The US Army is spending from $17 million to $30 million per year from 2017 to 2021 on High Energy Laser (HEL) weapons technology.
The major effort under this project is the phased approach for mobile high power solid state laser (SSL) technology demonstrations that are traceable to the form, fit, and function requirements for a HEL weapon. At entry level weapon power of around 10 kW, SSL technology has the potential to engage and defeat small caliber mortars, unmanned aerial vehicles (UAVs), surface mines, sensors, and optics. At full weapon system power levels of around 100 kW, SSL technology has the potential to engage and defeat rockets, artillery and mortars (RAM), UAVs, cruise missiles, sensors, and optics at tactically relevant ranges. HELs are expected to complement conventional offensive and defensive weapons at a lower cost-per-shot than current systems and without the need to strategically, operationally, or tactically stockpile ordnance. This effort utilizes a modular building block approach with open systems architecture to ensure growth, interoperability, and opportunity for technology insertions for maturation of laser, beam control, sensor/radar, integration of power and thermal management subsystems, as well as Battle Management Command, Control, and Computers (BMC3).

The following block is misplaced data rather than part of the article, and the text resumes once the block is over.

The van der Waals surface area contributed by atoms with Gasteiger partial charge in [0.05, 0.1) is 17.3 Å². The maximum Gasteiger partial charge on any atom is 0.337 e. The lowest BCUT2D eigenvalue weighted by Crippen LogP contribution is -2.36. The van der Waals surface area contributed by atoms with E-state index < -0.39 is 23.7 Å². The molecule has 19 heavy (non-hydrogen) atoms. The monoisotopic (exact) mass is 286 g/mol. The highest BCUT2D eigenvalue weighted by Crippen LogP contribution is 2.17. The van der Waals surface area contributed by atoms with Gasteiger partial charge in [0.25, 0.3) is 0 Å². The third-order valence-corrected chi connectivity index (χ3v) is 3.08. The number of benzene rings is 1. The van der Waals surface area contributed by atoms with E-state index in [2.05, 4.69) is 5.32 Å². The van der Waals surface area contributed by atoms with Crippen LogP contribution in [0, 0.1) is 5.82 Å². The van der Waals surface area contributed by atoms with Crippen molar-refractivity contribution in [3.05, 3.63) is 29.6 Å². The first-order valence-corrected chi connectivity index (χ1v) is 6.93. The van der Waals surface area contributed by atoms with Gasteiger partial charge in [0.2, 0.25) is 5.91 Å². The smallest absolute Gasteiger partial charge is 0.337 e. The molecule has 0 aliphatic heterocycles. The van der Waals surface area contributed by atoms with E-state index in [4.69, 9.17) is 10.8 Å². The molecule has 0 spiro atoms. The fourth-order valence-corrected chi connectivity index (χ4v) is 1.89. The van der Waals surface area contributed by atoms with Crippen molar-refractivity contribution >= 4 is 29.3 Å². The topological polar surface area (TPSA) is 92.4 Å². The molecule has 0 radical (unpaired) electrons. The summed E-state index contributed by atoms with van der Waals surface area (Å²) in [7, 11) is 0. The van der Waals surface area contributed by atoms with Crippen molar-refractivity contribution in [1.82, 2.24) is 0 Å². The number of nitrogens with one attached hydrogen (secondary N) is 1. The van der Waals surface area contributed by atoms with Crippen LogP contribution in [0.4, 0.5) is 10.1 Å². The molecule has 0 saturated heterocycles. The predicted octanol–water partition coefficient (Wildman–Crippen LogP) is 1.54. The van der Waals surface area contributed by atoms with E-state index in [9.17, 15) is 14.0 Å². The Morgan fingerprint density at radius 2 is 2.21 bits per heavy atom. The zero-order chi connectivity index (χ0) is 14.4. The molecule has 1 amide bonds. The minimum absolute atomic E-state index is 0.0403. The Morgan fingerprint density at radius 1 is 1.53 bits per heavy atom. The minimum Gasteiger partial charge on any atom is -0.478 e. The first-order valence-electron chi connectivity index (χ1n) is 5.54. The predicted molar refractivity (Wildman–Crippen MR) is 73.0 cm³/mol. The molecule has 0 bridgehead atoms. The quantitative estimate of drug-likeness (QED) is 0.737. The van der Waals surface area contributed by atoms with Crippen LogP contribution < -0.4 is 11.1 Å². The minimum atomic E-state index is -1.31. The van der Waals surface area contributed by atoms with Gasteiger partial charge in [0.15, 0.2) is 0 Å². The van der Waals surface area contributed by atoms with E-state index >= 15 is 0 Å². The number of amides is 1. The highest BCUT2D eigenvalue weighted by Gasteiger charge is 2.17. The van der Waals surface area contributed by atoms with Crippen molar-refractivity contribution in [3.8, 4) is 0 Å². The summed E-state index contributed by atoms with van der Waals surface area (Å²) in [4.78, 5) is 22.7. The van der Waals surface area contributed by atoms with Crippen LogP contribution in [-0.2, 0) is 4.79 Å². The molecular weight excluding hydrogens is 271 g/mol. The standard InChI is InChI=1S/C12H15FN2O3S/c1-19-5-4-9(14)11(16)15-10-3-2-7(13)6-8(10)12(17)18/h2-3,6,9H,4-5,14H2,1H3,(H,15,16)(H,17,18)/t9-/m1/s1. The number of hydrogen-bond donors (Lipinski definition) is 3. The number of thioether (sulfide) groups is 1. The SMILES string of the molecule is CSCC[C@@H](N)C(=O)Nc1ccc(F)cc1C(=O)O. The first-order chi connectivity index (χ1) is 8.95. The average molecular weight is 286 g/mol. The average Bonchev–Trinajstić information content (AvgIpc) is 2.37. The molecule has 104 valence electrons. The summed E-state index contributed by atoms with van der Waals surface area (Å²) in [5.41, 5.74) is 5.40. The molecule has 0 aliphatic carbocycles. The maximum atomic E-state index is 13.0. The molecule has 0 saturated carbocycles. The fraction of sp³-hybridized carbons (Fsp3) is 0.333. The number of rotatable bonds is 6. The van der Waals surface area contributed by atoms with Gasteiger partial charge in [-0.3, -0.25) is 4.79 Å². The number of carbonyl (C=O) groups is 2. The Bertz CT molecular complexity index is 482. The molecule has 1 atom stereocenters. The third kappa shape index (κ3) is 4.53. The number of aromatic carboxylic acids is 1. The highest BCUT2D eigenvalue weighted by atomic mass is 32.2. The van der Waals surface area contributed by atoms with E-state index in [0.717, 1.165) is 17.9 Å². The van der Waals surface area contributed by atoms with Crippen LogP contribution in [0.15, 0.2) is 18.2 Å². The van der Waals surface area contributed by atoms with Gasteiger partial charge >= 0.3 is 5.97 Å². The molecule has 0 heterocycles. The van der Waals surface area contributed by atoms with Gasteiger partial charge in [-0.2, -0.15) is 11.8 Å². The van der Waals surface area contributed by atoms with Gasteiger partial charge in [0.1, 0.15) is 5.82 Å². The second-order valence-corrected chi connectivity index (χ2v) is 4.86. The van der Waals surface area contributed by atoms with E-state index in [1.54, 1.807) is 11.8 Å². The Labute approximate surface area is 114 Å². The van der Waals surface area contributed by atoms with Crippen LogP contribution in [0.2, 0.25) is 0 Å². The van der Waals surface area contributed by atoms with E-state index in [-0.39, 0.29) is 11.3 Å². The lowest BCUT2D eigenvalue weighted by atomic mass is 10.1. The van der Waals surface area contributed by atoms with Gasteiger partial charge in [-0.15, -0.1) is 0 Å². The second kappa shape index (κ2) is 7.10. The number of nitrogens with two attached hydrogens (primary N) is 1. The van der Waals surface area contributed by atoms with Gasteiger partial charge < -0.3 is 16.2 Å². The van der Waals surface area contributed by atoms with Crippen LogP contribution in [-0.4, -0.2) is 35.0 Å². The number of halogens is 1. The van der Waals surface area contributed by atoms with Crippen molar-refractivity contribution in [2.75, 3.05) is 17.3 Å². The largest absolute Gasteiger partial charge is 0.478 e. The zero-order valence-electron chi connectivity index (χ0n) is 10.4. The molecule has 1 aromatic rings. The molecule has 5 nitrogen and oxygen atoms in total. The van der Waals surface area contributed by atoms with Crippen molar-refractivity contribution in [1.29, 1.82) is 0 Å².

The program is made up of Laser System Ruggedization and High Energy Laser Mobile Demonstrations (HEL MD).